GPU accelerated lattice Boltzmann model for shallow water flow and mass transport

by melonakos on December 1, 2010

in Benchmarks,Case Studies,CUDA

Dr. Kevin Tubbs and Professor Tsai at Louisiana State University recently published an interesting paper using GPUs and Jacket to accelerate lattice Boltzmann models for shallow water flow and mass transport.  More details about this work are provided in the full success story page on the website.

Jacket makes GPU programming easy.  “Very little recoding was needed to promote the LBM code to run on the GPU,” say the authors at one point in their paper.

In this blog post, we share the highlights of this work.  Using these methods, the authors are able to simulate shallow water flow and mass transport.  For instance, checkout these videos of a dam break:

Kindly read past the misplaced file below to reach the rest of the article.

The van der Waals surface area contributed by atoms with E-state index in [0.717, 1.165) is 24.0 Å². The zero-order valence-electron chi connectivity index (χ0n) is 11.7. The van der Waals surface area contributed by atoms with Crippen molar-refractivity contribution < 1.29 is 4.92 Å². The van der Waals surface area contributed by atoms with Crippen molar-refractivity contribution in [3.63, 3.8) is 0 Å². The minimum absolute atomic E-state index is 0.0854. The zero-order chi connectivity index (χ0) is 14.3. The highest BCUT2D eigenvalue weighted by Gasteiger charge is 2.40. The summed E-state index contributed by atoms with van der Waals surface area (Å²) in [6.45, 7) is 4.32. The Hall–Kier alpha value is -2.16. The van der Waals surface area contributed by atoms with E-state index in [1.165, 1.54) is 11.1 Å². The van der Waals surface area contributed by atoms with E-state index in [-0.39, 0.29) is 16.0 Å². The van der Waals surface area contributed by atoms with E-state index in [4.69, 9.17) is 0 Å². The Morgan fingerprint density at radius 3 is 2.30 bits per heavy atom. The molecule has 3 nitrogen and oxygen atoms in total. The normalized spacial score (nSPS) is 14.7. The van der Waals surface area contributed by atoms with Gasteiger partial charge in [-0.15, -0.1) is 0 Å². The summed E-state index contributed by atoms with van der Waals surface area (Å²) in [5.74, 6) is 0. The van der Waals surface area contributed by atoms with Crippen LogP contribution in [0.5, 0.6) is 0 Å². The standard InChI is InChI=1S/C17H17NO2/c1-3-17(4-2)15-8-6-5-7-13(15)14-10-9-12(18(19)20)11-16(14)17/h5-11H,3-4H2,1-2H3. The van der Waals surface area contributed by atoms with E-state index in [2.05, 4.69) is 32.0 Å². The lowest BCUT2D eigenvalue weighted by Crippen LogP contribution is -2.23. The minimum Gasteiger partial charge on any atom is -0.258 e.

The authors completed this work with a relatively older version of Jacket and older hardware, but still achieved impressive results. The results are as follows:

System specs:  A single workstation with a 3.0 GHz Inte Core Extreme quad core and an NVIDIA Tesla C1060 GPU, with Jacket v1.2 and MATLAB R2008b.

Moral of this story:  If you are working with partial-differential equations, you might want to give Jacket and GPUs a try.  For a reasonable price, you can get wonderful performance with little programming hassle!

{ 3 comments }

tomrod December 2, 2010 at 4:01 pm

Two things:
*this reads like an advert for Jacket. Not necessarily a bad thing, but full disclosure (you are a paid spokesperson, you are not a paid spokesperson) would be nice.
* How did you make that beautiful barchart?

Anonymous December 2, 2010 at 4:13 pm

Thanks for the comment!

Two responses:
* Ha, yes, you are right! I have a hard time turning it off. At least I didn’t say it was super-duper-uber-fantastically-magically-splendidly good stuff :) BTW, the scientific paper is much more scientifically pure and objective!
* Microsoft products: Excel for the chart and PPT for the border and green thing. MS really stepped up their game with Office 2010.

Gallagher Pryor December 3, 2010 at 6:30 pm

Were the visualizations done in MATLAB? The axes on the plots (videos) look very crisp.

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